Cincinnati Edition

Monday – Friday at 1:00 pm

Cincinnati Edition covers topics from regional government to business, education, health, technology and the arts.

You can join the discussion with decision-makers, authors, and voices from around the region and beyond by calling 513 419-7100, emailing, and messaging through Facebook and Twitter.

Support for Cincinnati Edition comes from  The Johnson Foundation and The Carol Ann and Ralph V. Haile Jr. / US Bank Foundation.

  Born into post-apartheid South Africa, the young women of the townships around Cape Town still face daunting challenges. Their families and communities have been ravaged by poverty, violence, sexual abuse, and AIDS. Yet, as Kimberly Burge discovered when she set up a writing group in the township of Gugulethu, the spirit of these girls outshines their circumstances. 

Provided, Interfaith Hospitality Network of Greater Cincinnati

  Kimberly Burge, author of The Born Frees: Writing with the Girls of Gugulethu, will be participating at an event tomorrow evening at the YWCA of Greater Cincinnati. The discussion will include guests from local service agencies that work in support of women’s needs, and focus on raising women’s voices at the local, national and international levels. 

The ultimate in environmentally friendly housing might be a structure made partially of water. There is such a house in Kecskemet, Hungary. That's near where the architect who designed it grew up.

Matyas Gutai, PhD  got his inspiration to build the structure from open air hot baths in Tokyo, where despite the cold temperature outside, it was kept comfortably warm inside.

Seniors are often inviting targets for financial fraud because of the substantial assets they've accumulated over their lifetimes. A 2010 Investor Protection Trust  Elder Fraud Survey showed that more than seven million older Americans,– one out of every five citizens over the age of 65 – have been victimized by a financing swindle, involving everything from reverse mortgages to precious metals.

Keep Cincinnati Beautiful is a nonprofit organization that decreases litter and blight in the city, promotes sustainability, and cultivates community pride through education and beautification. A local public relations firm is working with Keep Cincinnati Beautiful to raise awareness of its efforts to keep our city looking good. They came up with The Seven Summits Challenge, one man'’s attempt to conquer the seven hills of Cincinnati, all in one day, collecting trash along the way. Dangerous? Probably not. Clever? Without a doubt.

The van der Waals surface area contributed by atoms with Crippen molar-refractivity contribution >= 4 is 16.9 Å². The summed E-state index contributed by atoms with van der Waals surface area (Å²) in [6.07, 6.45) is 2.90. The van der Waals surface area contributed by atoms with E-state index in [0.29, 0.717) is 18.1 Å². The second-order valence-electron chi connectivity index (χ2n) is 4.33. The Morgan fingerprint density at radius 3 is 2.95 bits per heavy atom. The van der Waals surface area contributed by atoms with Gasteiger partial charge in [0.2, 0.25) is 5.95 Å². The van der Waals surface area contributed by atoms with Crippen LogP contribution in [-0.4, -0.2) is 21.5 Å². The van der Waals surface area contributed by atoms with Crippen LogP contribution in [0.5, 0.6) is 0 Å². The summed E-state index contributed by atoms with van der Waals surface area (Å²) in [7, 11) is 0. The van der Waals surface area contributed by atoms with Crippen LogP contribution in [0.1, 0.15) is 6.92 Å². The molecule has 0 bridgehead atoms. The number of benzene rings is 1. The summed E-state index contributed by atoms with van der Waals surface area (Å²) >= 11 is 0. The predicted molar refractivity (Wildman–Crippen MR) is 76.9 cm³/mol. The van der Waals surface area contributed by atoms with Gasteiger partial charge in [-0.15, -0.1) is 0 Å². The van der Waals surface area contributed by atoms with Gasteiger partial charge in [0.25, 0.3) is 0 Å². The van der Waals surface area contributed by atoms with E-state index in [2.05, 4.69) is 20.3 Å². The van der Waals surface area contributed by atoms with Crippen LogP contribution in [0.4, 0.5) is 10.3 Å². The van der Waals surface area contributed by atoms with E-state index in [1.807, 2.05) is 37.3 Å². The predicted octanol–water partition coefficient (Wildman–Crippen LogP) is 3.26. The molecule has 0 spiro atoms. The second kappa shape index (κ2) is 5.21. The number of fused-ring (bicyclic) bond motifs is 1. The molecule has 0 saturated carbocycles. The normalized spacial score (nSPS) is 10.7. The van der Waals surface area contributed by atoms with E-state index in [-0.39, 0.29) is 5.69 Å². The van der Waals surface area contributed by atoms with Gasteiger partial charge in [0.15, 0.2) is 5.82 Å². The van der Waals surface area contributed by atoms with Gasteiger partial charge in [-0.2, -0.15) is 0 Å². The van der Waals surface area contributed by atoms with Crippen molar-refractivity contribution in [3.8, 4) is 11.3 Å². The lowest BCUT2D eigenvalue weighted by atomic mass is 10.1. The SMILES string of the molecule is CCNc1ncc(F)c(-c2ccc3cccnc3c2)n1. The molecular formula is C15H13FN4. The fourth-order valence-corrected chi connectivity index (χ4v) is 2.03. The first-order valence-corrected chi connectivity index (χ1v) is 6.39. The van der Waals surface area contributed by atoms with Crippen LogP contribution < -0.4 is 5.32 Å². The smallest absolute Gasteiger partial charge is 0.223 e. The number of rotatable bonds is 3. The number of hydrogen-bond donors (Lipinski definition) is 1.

Copyright Jeannette Montgomery Barron / Courtesy of ClampArt, New York City

In April, 1990, an art exhibit opened in Cincinnati that created immediate controversy, placed the Contemporary Arts Center on a national stage, and sparked a legal battle over the first amendment.

The popularity of bourbon has surged during the past decade. As evidence, just look at the number of bars locally dedicated to the drink. In Bourbon Curious: A Simple Tasting Guide for the Savvy Drinker, award-winning whiskey writer and Wall Street Journal best-selling author Fred Minnick creates an easy-to-read interactive tasting journey that helps you select barrel-aged bourbons based on your flavor preferences.

The three buildings on Fourth Street that were once home to high-end fashion retailer Gidding-Jenny after the two companies merged in 1962, and more recently to discount retailer T.J. Maxx, could soon have a new owner and a new life.


During this program, anti-Issue 22 advocate Donald J. Mooney Jr. was critical of the Cincinnati Park Board for taking a $200,000 donation from the private Meyer Fund and giving it to Great Parks, Great Neighborhoods Inc., a committee that is campaigning to pass the charter amendment. Mooney questioned the legality of giving the money to Great Parks, Great Neighborhoods. Attorney Tim Burke, a supporter of Issue 22 and a former park board member, argued that it was perfectly legal and that no public funds were given to the pro-Issue 22 campaign.

City planner and urban designer Jeff Speck believes America has a variety of problems, from public health to the economy, that could be solved by making cities more friendly for pedestrians. In his latest book, Walkable City: How Downtown Can Save America, One Step at a Time, he lays out a 10-step plan for changing the way we build and think about our public spaces.